Police Department Peer Support Program
The Metropolitan Nashville Police Department recognizes the value of providing a way for law enforcement and correctional personnel and their family members to deal with personal and/or professional problems. A successful approach to this problem is to provide non-professional (peer) support in addition to Police Advocacy Support Services (P.A.S.S.). The Peer Support Program is composed of a group of peers who have volunteered to make themselves available to any member of the department. This will provide a way for the employees to talk out personal and/or professional problems confidentially with someone who understands and cares.
Employees are the police department's most valuable resource. The Peer Support Program is here to help them continue to be productive members of the department and community.
The Peer Support Program is a program that offers assistance and appropriate support resources to employees when personal or professional problems negatively affect their work performance, family, or self.
This program is designed to:
- Provide emotional support during and after times of personal or professional crisis to other employees and their family members who express a need for assistance.
- Develop peer supporters who can identify personal conflicts and provide guidance or referral to professional/alternate resources as required.
- Maintain an effective peer supporter training and response program.
- Support those who have had family tragedies.
- Support those who are ill or injured in the line of duty.
Role of Peer Supporters
The peer supporter responsibilities are as follows:
- Convey trust, anonymity, and assure confidentiality within guidelines to employees who seek assistance from the Peer Support Program.
- Provide assistance and support on a voluntary basis.
- Assist the employee by referring him/her to the appropriate outside resource when necessary.
- Be available to the individual for additional follow up support.
- Maintain contact with the Program Coordinator regarding program activities.
- Attend the Peer Support trainings.
*The Peer Supporter is NOT exempt from federal, state and local laws, or rules and regulations of the Department.
Role of the Behavioral Health Services Division and Peer Support Advisory Committee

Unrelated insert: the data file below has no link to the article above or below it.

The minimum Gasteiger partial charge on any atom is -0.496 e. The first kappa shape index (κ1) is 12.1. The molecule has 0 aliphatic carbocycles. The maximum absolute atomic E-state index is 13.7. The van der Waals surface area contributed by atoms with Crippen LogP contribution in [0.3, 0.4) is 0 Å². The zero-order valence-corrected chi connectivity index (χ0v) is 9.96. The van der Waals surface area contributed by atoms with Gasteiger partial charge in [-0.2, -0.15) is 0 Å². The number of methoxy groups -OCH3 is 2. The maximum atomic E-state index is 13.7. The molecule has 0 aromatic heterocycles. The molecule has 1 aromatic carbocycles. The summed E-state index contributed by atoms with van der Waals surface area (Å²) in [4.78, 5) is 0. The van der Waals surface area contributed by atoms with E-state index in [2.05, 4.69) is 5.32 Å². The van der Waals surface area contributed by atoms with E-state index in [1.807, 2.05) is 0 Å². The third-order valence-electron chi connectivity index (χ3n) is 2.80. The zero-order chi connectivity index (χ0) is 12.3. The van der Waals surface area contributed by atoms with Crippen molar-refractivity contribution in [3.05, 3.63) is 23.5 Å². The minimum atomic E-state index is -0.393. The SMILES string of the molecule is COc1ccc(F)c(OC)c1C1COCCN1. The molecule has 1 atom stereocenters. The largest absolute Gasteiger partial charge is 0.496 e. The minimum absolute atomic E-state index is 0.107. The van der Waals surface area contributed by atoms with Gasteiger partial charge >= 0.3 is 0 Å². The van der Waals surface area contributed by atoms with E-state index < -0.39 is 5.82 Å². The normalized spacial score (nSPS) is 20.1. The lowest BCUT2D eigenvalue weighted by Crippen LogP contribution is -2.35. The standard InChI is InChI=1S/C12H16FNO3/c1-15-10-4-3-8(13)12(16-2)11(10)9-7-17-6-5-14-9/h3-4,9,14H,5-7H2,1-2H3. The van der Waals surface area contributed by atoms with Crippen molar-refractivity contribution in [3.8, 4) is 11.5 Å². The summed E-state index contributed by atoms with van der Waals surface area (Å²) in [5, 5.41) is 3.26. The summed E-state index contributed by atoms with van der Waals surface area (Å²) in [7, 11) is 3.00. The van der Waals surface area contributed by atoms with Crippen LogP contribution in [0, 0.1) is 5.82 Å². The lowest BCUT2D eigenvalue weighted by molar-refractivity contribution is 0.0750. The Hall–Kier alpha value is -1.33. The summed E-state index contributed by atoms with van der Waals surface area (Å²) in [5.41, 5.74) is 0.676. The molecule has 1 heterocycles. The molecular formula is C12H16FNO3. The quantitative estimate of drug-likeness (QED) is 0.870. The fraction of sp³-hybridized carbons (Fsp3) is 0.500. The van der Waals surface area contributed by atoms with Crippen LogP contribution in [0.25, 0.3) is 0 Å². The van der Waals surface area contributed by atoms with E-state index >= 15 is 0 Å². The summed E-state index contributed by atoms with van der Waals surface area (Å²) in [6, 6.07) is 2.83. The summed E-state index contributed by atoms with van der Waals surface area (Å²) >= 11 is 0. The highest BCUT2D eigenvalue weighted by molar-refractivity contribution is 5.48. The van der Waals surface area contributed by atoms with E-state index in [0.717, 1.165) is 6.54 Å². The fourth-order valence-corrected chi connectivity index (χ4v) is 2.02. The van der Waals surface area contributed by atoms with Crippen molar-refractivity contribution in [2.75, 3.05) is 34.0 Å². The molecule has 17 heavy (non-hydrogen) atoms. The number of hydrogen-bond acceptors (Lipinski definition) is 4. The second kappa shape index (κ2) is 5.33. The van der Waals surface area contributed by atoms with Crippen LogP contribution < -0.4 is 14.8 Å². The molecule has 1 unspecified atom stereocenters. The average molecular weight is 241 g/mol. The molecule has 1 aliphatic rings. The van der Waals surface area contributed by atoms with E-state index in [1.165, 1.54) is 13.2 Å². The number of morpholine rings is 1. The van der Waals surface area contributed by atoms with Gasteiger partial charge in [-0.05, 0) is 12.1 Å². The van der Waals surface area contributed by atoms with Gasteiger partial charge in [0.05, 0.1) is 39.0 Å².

The division sets policy regarding the operation and future direction of the program, subject to review and approval by the Chief of Police.
An advisory committee provides program guidance and direction. Members of the advisory committee are selected by the BHS Division. Members may consist of representatives from:
- Police Advocacy Support Services
- Peer Support Program
- Behavioral Health Services Manager
- Department’s Personnel/Human Resources Division
- National Black Police Association
- Fraternal Order of Police
- Police Civilian Association
Peer Support Selection Process
To volunteer as a peer supporter, employees must be nominated by their peers, submit to interviews and, if selected, submit a request to serve through their chain of command to the Behavioral Health Services Division Manager.
The BHS Manager will recommend the candidates suited for appointment to the Chief of Police for final approval.
Peer Support Training Program
Initially, peer supporters attend an extended training. The major emphasis focuses on skill development for conducting peer assistance.
Follow-up training and workshops are scheduled to enhance problem solving skills, provide group sharing, and allow an exchange of experiences.
The acceptance and success of being in the Peer Support Program will be determined, in part, by observance of confidentiality. It is imperative that each peer supporter maintain strict confidentiality of all information learned about an individual within the guidelines of this program.
The policy of the Department's Peer Support Program is to maintain confidentiality. Communication between the peer supporter and a person is considered confidential except for matters which involve the following:
- Danger to self
- Danger to others
- Suspected child abuse
- Narcotic offenses
- Domestic Violence
- Factual elderly abuse
- In cases where law requires divulgence
- Where the peer requests divulgence and a signed release of information is obtained from the peer indicating what information is to be given and to whom.
A general principle for peer supporters follow is to inform the person, prior to their discussion, what the limitations and expectations are regarding the information revealed. In cases where a question regarding confidentially arises, the peer supporter must immediately contact the Behavioral Health Services Division Managers or P.A.S.S. supervisor who will decide on appropriate action or contact the program coordinator.